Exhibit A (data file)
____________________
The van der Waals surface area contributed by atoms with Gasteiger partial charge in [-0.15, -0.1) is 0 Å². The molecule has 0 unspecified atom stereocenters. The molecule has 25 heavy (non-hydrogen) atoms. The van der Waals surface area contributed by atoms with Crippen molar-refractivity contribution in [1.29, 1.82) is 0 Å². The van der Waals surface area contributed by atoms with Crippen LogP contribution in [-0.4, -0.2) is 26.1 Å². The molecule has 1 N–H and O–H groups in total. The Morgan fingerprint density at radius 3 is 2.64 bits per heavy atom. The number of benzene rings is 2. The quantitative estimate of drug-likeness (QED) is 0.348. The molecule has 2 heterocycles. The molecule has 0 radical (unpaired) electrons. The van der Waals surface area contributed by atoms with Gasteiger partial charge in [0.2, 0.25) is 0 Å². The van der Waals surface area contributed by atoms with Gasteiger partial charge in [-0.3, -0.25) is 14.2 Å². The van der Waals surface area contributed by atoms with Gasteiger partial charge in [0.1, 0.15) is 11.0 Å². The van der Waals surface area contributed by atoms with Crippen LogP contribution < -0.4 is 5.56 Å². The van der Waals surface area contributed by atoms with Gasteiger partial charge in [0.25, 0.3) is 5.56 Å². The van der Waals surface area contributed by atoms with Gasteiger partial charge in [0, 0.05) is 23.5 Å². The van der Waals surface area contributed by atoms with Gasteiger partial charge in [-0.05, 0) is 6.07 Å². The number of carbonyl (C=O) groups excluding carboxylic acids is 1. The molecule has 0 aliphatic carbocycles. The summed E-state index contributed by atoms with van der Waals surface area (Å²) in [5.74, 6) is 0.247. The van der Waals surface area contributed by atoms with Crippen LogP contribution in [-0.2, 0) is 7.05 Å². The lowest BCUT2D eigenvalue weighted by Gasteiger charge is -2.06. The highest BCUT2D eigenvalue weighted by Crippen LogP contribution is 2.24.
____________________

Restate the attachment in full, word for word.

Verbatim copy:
The van der Waals surface area contributed by atoms with Gasteiger partial charge in [-0.15, -0.1) is 0 Å². The molecule has 0 unspecified atom stereocenters. The molecule has 25 heavy (non-hydrogen) atoms. The van der Waals surface area contributed by atoms with Crippen molar-refractivity contribution in [1.29, 1.82) is 0 Å². The van der Waals surface area contributed by atoms with Crippen LogP contribution in [-0.4, -0.2) is 26.1 Å². The molecule has 1 N–H and O–H groups in total. The Morgan fingerprint density at radius 3 is 2.64 bits per heavy atom. The number of benzene rings is 2. The quantitative estimate of drug-likeness (QED) is 0.348. The molecule has 2 heterocycles. The molecule has 0 radical (unpaired) electrons. The van der Waals surface area contributed by atoms with Gasteiger partial charge in [0.2, 0.25) is 0 Å². The van der Waals surface area contributed by atoms with Gasteiger partial charge in [-0.3, -0.25) is 14.2 Å². The van der Waals surface area contributed by atoms with Gasteiger partial charge in [0.1, 0.15) is 11.0 Å². The van der Waals surface area contributed by atoms with Crippen LogP contribution < -0.4 is 5.56 Å². The van der Waals surface area contributed by atoms with Gasteiger partial charge in [0.25, 0.3) is 5.56 Å². The van der Waals surface area contributed by atoms with Gasteiger partial charge in [0, 0.05) is 23.5 Å². The van der Waals surface area contributed by atoms with Gasteiger partial charge in [-0.05, 0) is 6.07 Å². The number of carbonyl (C=O) groups excluding carboxylic acids is 1. The molecule has 0 aliphatic carbocycles. The summed E-state index contributed by atoms with van der Waals surface area (Å²) in [5.74, 6) is 0.247. The van der Waals surface area contributed by atoms with Crippen LogP contribution in [-0.2, 0) is 7.05 Å². The lowest BCUT2D eigenvalue weighted by Gasteiger charge is -2.06. The highest BCUT2D eigenvalue weighted by Crippen LogP contribution is 2.24.